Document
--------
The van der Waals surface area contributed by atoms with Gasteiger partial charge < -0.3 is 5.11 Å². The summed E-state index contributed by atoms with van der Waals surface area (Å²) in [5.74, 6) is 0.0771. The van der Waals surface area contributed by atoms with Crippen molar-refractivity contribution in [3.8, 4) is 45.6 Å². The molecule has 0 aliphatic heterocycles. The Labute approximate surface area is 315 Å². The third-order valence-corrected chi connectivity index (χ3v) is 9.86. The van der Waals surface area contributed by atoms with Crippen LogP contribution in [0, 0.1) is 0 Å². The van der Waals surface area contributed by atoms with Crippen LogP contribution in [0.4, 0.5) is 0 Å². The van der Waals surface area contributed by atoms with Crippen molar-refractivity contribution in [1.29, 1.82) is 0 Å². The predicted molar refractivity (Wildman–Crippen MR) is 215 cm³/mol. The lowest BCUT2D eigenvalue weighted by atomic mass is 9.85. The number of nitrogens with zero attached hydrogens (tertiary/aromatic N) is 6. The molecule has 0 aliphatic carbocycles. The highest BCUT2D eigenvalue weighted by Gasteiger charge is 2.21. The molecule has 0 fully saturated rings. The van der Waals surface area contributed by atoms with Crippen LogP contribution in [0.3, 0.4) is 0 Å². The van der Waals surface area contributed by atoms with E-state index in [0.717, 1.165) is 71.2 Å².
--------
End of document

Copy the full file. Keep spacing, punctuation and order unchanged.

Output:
The van der Waals surface area contributed by atoms with Gasteiger partial charge < -0.3 is 5.11 Å². The summed E-state index contributed by atoms with van der Waals surface area (Å²) in [5.74, 6) is 0.0771. The van der Waals surface area contributed by atoms with Crippen molar-refractivity contribution in [3.8, 4) is 45.6 Å². The molecule has 0 aliphatic heterocycles. The Labute approximate surface area is 315 Å². The third-order valence-corrected chi connectivity index (χ3v) is 9.86. The van der Waals surface area contributed by atoms with Crippen LogP contribution in [0, 0.1) is 0 Å². The van der Waals surface area contributed by atoms with Crippen LogP contribution in [0.4, 0.5) is 0 Å². The van der Waals surface area contributed by atoms with Crippen molar-refractivity contribution in [1.29, 1.82) is 0 Å². The predicted molar refractivity (Wildman–Crippen MR) is 215 cm³/mol. The lowest BCUT2D eigenvalue weighted by atomic mass is 9.85. The number of nitrogens with zero attached hydrogens (tertiary/aromatic N) is 6. The molecule has 0 aliphatic carbocycles. The highest BCUT2D eigenvalue weighted by Gasteiger charge is 2.21. The molecule has 0 fully saturated rings. The van der Waals surface area contributed by atoms with Crippen LogP contribution in [0.3, 0.4) is 0 Å². The van der Waals surface area contributed by atoms with E-state index in [0.717, 1.165) is 71.2 Å².